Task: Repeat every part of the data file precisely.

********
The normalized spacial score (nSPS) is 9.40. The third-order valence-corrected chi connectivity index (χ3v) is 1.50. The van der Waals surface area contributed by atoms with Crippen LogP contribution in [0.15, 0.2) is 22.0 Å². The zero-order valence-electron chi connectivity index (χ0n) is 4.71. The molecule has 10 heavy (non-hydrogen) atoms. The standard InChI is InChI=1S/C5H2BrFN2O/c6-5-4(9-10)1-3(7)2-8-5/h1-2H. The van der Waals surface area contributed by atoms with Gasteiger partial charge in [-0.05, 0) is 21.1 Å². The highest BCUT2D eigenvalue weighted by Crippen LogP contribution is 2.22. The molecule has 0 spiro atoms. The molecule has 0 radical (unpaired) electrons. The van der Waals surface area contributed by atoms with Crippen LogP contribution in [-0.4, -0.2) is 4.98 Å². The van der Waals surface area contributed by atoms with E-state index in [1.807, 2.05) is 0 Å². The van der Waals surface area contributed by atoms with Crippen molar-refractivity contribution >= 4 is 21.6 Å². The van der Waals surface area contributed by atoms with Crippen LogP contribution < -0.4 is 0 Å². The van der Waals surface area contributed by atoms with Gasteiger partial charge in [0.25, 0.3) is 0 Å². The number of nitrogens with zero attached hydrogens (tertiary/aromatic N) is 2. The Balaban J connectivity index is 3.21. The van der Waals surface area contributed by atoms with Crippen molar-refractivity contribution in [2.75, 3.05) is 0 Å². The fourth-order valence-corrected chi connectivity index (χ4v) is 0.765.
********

The normalized spacial score (nSPS) is 9.40. The third-order valence-corrected chi connectivity index (χ3v) is 1.50. The van der Waals surface area contributed by atoms with Crippen LogP contribution in [0.15, 0.2) is 22.0 Å². The zero-order valence-electron chi connectivity index (χ0n) is 4.71. The molecule has 10 heavy (non-hydrogen) atoms. The standard InChI is InChI=1S/C5H2BrFN2O/c6-5-4(9-10)1-3(7)2-8-5/h1-2H. The van der Waals surface area contributed by atoms with Gasteiger partial charge in [-0.05, 0) is 21.1 Å². The highest BCUT2D eigenvalue weighted by Crippen LogP contribution is 2.22. The molecule has 0 spiro atoms. The molecule has 0 radical (unpaired) electrons. The van der Waals surface area contributed by atoms with Crippen LogP contribution in [-0.4, -0.2) is 4.98 Å². The van der Waals surface area contributed by atoms with E-state index in [1.807, 2.05) is 0 Å². The van der Waals surface area contributed by atoms with Crippen molar-refractivity contribution >= 4 is 21.6 Å². The van der Waals surface area contributed by atoms with Crippen LogP contribution < -0.4 is 0 Å². The van der Waals surface area contributed by atoms with Gasteiger partial charge in [0.25, 0.3) is 0 Å². The number of nitrogens with zero attached hydrogens (tertiary/aromatic N) is 2. The Balaban J connectivity index is 3.21. The van der Waals surface area contributed by atoms with Crippen molar-refractivity contribution in [2.75, 3.05) is 0 Å². The fourth-order valence-corrected chi connectivity index (χ4v) is 0.765.